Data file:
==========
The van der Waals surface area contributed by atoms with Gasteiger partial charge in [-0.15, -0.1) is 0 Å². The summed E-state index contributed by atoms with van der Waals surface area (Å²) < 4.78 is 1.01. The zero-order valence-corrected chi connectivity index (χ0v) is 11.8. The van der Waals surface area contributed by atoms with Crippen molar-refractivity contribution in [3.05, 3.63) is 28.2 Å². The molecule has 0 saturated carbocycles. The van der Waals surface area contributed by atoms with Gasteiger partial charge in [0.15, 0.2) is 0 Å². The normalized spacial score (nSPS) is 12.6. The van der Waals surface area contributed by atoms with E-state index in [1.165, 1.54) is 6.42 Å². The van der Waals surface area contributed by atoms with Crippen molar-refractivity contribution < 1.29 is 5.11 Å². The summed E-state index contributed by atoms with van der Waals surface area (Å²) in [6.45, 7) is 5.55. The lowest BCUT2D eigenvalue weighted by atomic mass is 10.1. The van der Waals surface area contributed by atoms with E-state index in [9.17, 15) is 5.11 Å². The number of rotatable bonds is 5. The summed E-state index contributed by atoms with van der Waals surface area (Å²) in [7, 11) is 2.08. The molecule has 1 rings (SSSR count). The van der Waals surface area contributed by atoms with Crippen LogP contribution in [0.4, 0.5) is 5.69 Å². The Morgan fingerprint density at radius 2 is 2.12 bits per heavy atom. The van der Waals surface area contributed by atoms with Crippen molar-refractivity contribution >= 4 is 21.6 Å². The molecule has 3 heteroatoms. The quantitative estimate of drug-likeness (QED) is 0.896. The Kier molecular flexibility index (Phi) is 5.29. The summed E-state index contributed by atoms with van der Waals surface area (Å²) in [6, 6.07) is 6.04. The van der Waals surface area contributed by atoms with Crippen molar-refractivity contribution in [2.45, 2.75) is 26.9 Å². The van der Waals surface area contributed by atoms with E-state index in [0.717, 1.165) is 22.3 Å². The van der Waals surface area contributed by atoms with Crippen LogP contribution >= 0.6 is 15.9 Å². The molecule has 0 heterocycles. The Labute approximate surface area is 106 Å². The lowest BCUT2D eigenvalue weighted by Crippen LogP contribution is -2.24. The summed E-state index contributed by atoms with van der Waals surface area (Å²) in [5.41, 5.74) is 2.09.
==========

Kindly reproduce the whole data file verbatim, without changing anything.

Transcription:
The van der Waals surface area contributed by atoms with Gasteiger partial charge in [-0.15, -0.1) is 0 Å². The summed E-state index contributed by atoms with van der Waals surface area (Å²) < 4.78 is 1.01. The zero-order valence-corrected chi connectivity index (χ0v) is 11.8. The van der Waals surface area contributed by atoms with Crippen molar-refractivity contribution in [3.05, 3.63) is 28.2 Å². The molecule has 0 saturated carbocycles. The van der Waals surface area contributed by atoms with Gasteiger partial charge in [0.15, 0.2) is 0 Å². The normalized spacial score (nSPS) is 12.6. The van der Waals surface area contributed by atoms with E-state index in [1.165, 1.54) is 6.42 Å². The van der Waals surface area contributed by atoms with Crippen molar-refractivity contribution < 1.29 is 5.11 Å². The summed E-state index contributed by atoms with van der Waals surface area (Å²) in [6.45, 7) is 5.55. The lowest BCUT2D eigenvalue weighted by atomic mass is 10.1. The van der Waals surface area contributed by atoms with E-state index in [9.17, 15) is 5.11 Å². The number of rotatable bonds is 5. The summed E-state index contributed by atoms with van der Waals surface area (Å²) in [7, 11) is 2.08. The molecule has 1 rings (SSSR count). The van der Waals surface area contributed by atoms with Crippen LogP contribution in [0.4, 0.5) is 5.69 Å². The Morgan fingerprint density at radius 2 is 2.12 bits per heavy atom. The van der Waals surface area contributed by atoms with Crippen molar-refractivity contribution >= 4 is 21.6 Å². The molecule has 3 heteroatoms. The quantitative estimate of drug-likeness (QED) is 0.896. The Kier molecular flexibility index (Phi) is 5.29. The summed E-state index contributed by atoms with van der Waals surface area (Å²) in [6, 6.07) is 6.04. The van der Waals surface area contributed by atoms with Crippen molar-refractivity contribution in [2.45, 2.75) is 26.9 Å². The van der Waals surface area contributed by atoms with E-state index in [0.717, 1.165) is 22.3 Å². The van der Waals surface area contributed by atoms with Crippen LogP contribution >= 0.6 is 15.9 Å². The molecule has 0 heterocycles. The Labute approximate surface area is 106 Å². The lowest BCUT2D eigenvalue weighted by Crippen LogP contribution is -2.24. The summed E-state index contributed by atoms with van der Waals surface area (Å²) in [5.41, 5.74) is 2.09.